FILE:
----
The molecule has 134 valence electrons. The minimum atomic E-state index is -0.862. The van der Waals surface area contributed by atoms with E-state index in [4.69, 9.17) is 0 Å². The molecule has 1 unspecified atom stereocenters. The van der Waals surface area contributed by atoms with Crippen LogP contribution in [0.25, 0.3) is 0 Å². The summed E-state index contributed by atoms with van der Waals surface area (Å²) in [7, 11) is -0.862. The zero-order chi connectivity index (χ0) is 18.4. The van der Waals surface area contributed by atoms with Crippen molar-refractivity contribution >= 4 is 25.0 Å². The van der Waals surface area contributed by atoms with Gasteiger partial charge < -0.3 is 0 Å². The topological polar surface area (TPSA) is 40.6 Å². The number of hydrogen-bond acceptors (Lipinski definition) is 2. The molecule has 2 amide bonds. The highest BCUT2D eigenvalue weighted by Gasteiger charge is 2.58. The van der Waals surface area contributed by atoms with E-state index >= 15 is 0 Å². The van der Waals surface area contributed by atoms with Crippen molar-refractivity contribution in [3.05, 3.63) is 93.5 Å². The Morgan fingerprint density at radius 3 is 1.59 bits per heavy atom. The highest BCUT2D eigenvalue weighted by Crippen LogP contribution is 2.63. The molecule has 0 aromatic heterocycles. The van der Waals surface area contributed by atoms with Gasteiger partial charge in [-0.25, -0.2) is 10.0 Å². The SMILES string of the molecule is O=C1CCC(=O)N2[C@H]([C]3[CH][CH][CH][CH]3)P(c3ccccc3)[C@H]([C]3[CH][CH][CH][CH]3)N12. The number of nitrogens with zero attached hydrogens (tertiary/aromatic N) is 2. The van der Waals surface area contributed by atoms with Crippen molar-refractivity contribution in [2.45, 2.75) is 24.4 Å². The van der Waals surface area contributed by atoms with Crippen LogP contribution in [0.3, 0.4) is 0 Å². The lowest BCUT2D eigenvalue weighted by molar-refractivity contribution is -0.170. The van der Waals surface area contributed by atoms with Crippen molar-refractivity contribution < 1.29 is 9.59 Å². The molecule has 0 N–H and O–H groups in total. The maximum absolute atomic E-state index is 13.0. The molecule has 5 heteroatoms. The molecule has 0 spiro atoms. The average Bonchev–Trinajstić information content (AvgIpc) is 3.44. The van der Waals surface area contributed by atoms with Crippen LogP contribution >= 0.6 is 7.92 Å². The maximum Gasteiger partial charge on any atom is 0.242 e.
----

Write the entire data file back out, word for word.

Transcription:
The molecule has 134 valence electrons. The minimum atomic E-state index is -0.862. The van der Waals surface area contributed by atoms with E-state index in [4.69, 9.17) is 0 Å². The molecule has 1 unspecified atom stereocenters. The van der Waals surface area contributed by atoms with Crippen LogP contribution in [0.25, 0.3) is 0 Å². The summed E-state index contributed by atoms with van der Waals surface area (Å²) in [7, 11) is -0.862. The zero-order chi connectivity index (χ0) is 18.4. The van der Waals surface area contributed by atoms with Crippen molar-refractivity contribution >= 4 is 25.0 Å². The van der Waals surface area contributed by atoms with Gasteiger partial charge < -0.3 is 0 Å². The topological polar surface area (TPSA) is 40.6 Å². The number of hydrogen-bond acceptors (Lipinski definition) is 2. The molecule has 2 amide bonds. The highest BCUT2D eigenvalue weighted by Gasteiger charge is 2.58. The van der Waals surface area contributed by atoms with E-state index >= 15 is 0 Å². The van der Waals surface area contributed by atoms with Crippen molar-refractivity contribution in [3.05, 3.63) is 93.5 Å². The Morgan fingerprint density at radius 3 is 1.59 bits per heavy atom. The highest BCUT2D eigenvalue weighted by Crippen LogP contribution is 2.63. The molecule has 0 aromatic heterocycles. The van der Waals surface area contributed by atoms with Gasteiger partial charge in [-0.25, -0.2) is 10.0 Å². The SMILES string of the molecule is O=C1CCC(=O)N2[C@H]([C]3[CH][CH][CH][CH]3)P(c3ccccc3)[C@H]([C]3[CH][CH][CH][CH]3)N12. The number of nitrogens with zero attached hydrogens (tertiary/aromatic N) is 2. The van der Waals surface area contributed by atoms with Crippen molar-refractivity contribution in [2.45, 2.75) is 24.4 Å². The van der Waals surface area contributed by atoms with Crippen LogP contribution in [0.3, 0.4) is 0 Å². The lowest BCUT2D eigenvalue weighted by molar-refractivity contribution is -0.170. The van der Waals surface area contributed by atoms with Crippen molar-refractivity contribution < 1.29 is 9.59 Å². The molecule has 0 N–H and O–H groups in total. The maximum absolute atomic E-state index is 13.0. The molecule has 5 heteroatoms. The molecule has 0 spiro atoms. The average Bonchev–Trinajstić information content (AvgIpc) is 3.44. The van der Waals surface area contributed by atoms with Crippen LogP contribution >= 0.6 is 7.92 Å². The maximum Gasteiger partial charge on any atom is 0.242 e.